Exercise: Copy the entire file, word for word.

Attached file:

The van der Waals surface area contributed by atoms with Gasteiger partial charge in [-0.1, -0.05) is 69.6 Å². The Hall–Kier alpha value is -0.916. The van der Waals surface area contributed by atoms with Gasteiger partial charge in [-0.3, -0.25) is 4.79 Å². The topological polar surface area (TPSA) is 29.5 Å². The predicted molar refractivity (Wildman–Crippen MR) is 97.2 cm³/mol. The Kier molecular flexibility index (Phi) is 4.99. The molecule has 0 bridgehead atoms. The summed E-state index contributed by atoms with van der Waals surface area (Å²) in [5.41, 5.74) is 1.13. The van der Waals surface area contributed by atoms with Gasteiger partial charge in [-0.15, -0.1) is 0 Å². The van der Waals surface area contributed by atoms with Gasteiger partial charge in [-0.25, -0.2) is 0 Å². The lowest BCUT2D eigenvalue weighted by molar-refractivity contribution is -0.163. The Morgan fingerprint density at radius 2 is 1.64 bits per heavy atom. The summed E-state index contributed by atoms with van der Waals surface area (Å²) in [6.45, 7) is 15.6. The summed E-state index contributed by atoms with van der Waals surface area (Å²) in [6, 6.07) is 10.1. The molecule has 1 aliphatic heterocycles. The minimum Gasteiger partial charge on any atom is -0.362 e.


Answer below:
The van der Waals surface area contributed by atoms with Gasteiger partial charge in [-0.1, -0.05) is 69.6 Å². The Hall–Kier alpha value is -0.916. The van der Waals surface area contributed by atoms with Gasteiger partial charge in [-0.3, -0.25) is 4.79 Å². The topological polar surface area (TPSA) is 29.5 Å². The predicted molar refractivity (Wildman–Crippen MR) is 97.2 cm³/mol. The Kier molecular flexibility index (Phi) is 4.99. The molecule has 0 bridgehead atoms. The summed E-state index contributed by atoms with van der Waals surface area (Å²) in [5.41, 5.74) is 1.13. The van der Waals surface area contributed by atoms with Gasteiger partial charge in [-0.15, -0.1) is 0 Å². The van der Waals surface area contributed by atoms with Gasteiger partial charge in [-0.25, -0.2) is 0 Å². The lowest BCUT2D eigenvalue weighted by molar-refractivity contribution is -0.163. The Morgan fingerprint density at radius 2 is 1.64 bits per heavy atom. The summed E-state index contributed by atoms with van der Waals surface area (Å²) in [6.45, 7) is 15.6. The summed E-state index contributed by atoms with van der Waals surface area (Å²) in [6, 6.07) is 10.1. The molecule has 1 aliphatic heterocycles. The minimum Gasteiger partial charge on any atom is -0.362 e.